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Genetic Prion Diseases

Synonym: Transmissible Spongiform Encephalopathies (TSEs)
, MD, PhD
Associate Professor, Department of Neurology
Director, Center for Comprehensive Care and Research on Memory Disorders
Committee of Neurobiology
University of Chicago
The Helen McLoraine Neuroscience Investigator of the Brain Research Foundation
Chicago, Illinois

Initial Posting: ; Last Update: January 2, 2014.

Summary

Disease characteristics. Genetic prion diseases generally manifest with cognitive difficulties, ataxia, and myoclonus (abrupt jerking movements of muscle groups and/or entire limbs). The order of appearance and/or predominance of these features and other associated neurologic and psychiatric findings vary. Familial Creutzfeldt-Jakob disease (fCJD), Gerstmann-Sträussler-Scheinker (GSS) syndrome, and fatal familial insomnia (FFI) represent the core phenotypes of genetic prion disease. Note: A fourth clinical phenotype, known as Huntington disease like-1 (HDL-1) has been proposed, but this is based on a single report, and the underlying pathologic features would categorize it as GSS. Although it is clear that these four subtypes display overlapping clinical and pathologic features, recognition of these phenotypes can be useful when providing affected individuals and their families with information about the expected clinical course. The age at onset ranges from the third to ninth decade of life. The course ranges from a few months to several years (typically 5-7 years; in rare instances, >10 years).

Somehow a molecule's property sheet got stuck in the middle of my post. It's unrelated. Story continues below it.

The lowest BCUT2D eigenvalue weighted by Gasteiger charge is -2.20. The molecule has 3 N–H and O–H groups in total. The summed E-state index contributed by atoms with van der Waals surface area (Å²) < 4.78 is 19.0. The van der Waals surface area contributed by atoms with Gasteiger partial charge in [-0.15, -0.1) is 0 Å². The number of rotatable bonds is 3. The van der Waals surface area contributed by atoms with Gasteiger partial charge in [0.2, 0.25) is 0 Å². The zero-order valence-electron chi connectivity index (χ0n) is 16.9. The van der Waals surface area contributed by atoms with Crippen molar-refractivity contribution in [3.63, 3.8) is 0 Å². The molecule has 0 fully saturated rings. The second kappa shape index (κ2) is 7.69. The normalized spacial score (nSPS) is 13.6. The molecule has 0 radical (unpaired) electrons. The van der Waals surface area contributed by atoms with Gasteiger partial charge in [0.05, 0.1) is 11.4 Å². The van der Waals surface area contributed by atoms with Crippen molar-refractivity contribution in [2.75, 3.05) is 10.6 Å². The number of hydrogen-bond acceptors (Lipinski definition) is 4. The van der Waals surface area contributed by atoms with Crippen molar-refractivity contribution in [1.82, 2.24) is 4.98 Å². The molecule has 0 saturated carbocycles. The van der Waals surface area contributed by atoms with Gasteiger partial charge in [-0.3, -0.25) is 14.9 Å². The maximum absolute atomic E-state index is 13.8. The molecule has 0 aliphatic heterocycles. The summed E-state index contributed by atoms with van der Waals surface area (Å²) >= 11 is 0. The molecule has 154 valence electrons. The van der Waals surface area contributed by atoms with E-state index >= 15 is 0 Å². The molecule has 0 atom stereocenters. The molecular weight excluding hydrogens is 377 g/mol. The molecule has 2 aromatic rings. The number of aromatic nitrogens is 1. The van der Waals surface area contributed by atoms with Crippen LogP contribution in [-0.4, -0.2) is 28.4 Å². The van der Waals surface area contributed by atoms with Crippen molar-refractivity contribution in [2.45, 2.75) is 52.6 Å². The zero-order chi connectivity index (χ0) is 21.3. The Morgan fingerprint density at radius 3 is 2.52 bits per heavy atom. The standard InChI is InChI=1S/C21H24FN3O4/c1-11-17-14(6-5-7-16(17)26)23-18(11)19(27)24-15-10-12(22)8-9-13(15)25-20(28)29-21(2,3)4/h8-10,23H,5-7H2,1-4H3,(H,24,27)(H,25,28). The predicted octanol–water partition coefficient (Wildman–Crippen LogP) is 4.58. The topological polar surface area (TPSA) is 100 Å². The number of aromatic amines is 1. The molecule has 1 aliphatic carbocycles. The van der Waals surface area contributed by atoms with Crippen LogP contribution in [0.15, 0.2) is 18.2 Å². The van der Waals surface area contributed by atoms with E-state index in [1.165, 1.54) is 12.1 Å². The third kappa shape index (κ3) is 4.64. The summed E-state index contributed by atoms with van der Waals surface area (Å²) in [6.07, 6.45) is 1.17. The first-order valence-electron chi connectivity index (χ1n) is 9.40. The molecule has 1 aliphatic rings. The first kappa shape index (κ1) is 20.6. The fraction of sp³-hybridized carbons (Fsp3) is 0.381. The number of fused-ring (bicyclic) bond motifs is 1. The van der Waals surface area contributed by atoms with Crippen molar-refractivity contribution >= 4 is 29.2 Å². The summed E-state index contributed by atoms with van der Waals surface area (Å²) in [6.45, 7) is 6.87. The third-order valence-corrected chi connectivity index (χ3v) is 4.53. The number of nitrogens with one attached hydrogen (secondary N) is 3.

Diagnosis/testing. PRNP is the only gene in which mutations are known to cause genetic prion disease. The presence of a PRNP mutation is necessary to establish the diagnosis of genetic prion disease in a symptomatic individual. Sequence analysis of PRNP may not detect all disease-causing mutations; thus, the absence of a PRNP disease-causing mutation does not rule out the diagnosis of genetic human prion disease.

Management. Treatment of manifestations: Antiepileptic drugs (AEDs) including diphenylhydantoin or carbamazepine for seizures; clonazepam for myoclonus; use of a permanent feeding tube for dysphagia on a case by case basis; involvement of a social worker to assist the family in management planning.

Prevention of secondary complications: Caution is advised for any affected individual undergoing a surgical procedure, including endoscopy, brain biopsy, etc., as the surgical instruments used must be properly decontaminated or discarded, to reduce the possibility of transmission of prion disease to other persons.

Surveillance: Examination at regular intervals for complications (related to, e.g., swallowing difficulties, intercurrent infections, and other disease manifestations).

Agents/circumstances to avoid: There are no known substances that are reported to specifically worsen prion diseases, but as with any dementia, anticholinergics and antihistamines with high anticholinergic potential should be avoided.

Therapies under investigation: Clinical trials of quinacrine were unsuccessful in proving benefit for CJD. Several experimental therapies (antibodies against PrP, gene silencing with RNA inhibitors, and anti-amyloids) are being tested in animal models.